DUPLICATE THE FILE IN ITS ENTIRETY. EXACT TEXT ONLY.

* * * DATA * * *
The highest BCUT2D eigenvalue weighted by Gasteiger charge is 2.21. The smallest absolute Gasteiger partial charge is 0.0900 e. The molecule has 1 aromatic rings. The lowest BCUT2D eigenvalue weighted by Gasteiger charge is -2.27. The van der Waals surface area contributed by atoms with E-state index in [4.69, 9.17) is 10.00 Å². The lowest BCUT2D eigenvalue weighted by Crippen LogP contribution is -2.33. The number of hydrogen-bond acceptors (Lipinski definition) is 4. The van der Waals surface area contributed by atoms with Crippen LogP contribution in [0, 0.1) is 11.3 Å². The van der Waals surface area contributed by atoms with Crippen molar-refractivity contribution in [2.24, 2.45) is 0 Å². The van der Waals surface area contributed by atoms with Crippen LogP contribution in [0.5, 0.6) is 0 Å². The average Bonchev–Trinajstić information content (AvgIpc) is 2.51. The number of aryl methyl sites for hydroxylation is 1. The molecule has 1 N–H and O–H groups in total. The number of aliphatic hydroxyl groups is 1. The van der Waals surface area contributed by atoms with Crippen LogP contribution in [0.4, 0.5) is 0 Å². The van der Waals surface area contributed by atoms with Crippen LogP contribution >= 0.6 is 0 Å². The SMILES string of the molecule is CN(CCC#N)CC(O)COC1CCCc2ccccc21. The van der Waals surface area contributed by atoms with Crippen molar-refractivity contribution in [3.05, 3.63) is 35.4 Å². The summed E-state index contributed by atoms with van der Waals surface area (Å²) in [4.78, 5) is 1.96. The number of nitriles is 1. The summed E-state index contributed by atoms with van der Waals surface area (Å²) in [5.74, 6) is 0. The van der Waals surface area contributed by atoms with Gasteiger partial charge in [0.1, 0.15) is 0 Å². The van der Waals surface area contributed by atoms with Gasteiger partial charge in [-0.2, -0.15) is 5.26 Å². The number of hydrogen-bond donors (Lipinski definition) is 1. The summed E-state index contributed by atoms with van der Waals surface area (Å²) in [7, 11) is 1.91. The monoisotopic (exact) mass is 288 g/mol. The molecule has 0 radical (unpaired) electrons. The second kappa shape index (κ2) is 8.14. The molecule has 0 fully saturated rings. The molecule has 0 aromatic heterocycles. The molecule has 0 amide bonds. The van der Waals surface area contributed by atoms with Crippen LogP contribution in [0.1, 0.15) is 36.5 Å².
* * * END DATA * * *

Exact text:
The highest BCUT2D eigenvalue weighted by Gasteiger charge is 2.21. The smallest absolute Gasteiger partial charge is 0.0900 e. The molecule has 1 aromatic rings. The lowest BCUT2D eigenvalue weighted by Gasteiger charge is -2.27. The van der Waals surface area contributed by atoms with E-state index in [4.69, 9.17) is 10.00 Å². The lowest BCUT2D eigenvalue weighted by Crippen LogP contribution is -2.33. The number of hydrogen-bond acceptors (Lipinski definition) is 4. The van der Waals surface area contributed by atoms with Crippen LogP contribution in [0, 0.1) is 11.3 Å². The van der Waals surface area contributed by atoms with Crippen molar-refractivity contribution in [2.24, 2.45) is 0 Å². The van der Waals surface area contributed by atoms with Crippen LogP contribution in [0.5, 0.6) is 0 Å². The average Bonchev–Trinajstić information content (AvgIpc) is 2.51. The number of aryl methyl sites for hydroxylation is 1. The molecule has 1 N–H and O–H groups in total. The number of aliphatic hydroxyl groups is 1. The van der Waals surface area contributed by atoms with Crippen LogP contribution in [0.4, 0.5) is 0 Å². The van der Waals surface area contributed by atoms with Crippen LogP contribution >= 0.6 is 0 Å². The SMILES string of the molecule is CN(CCC#N)CC(O)COC1CCCc2ccccc21. The van der Waals surface area contributed by atoms with Crippen molar-refractivity contribution in [3.05, 3.63) is 35.4 Å². The summed E-state index contributed by atoms with van der Waals surface area (Å²) in [4.78, 5) is 1.96. The number of nitriles is 1. The summed E-state index contributed by atoms with van der Waals surface area (Å²) in [5.74, 6) is 0. The van der Waals surface area contributed by atoms with Gasteiger partial charge in [0.1, 0.15) is 0 Å². The van der Waals surface area contributed by atoms with Gasteiger partial charge in [-0.2, -0.15) is 5.26 Å². The number of hydrogen-bond donors (Lipinski definition) is 1. The summed E-state index contributed by atoms with van der Waals surface area (Å²) in [7, 11) is 1.91. The monoisotopic (exact) mass is 288 g/mol. The molecule has 0 radical (unpaired) electrons. The second kappa shape index (κ2) is 8.14. The molecule has 0 fully saturated rings. The molecule has 0 aromatic heterocycles. The molecule has 0 amide bonds. The van der Waals surface area contributed by atoms with Crippen LogP contribution in [0.1, 0.15) is 36.5 Å².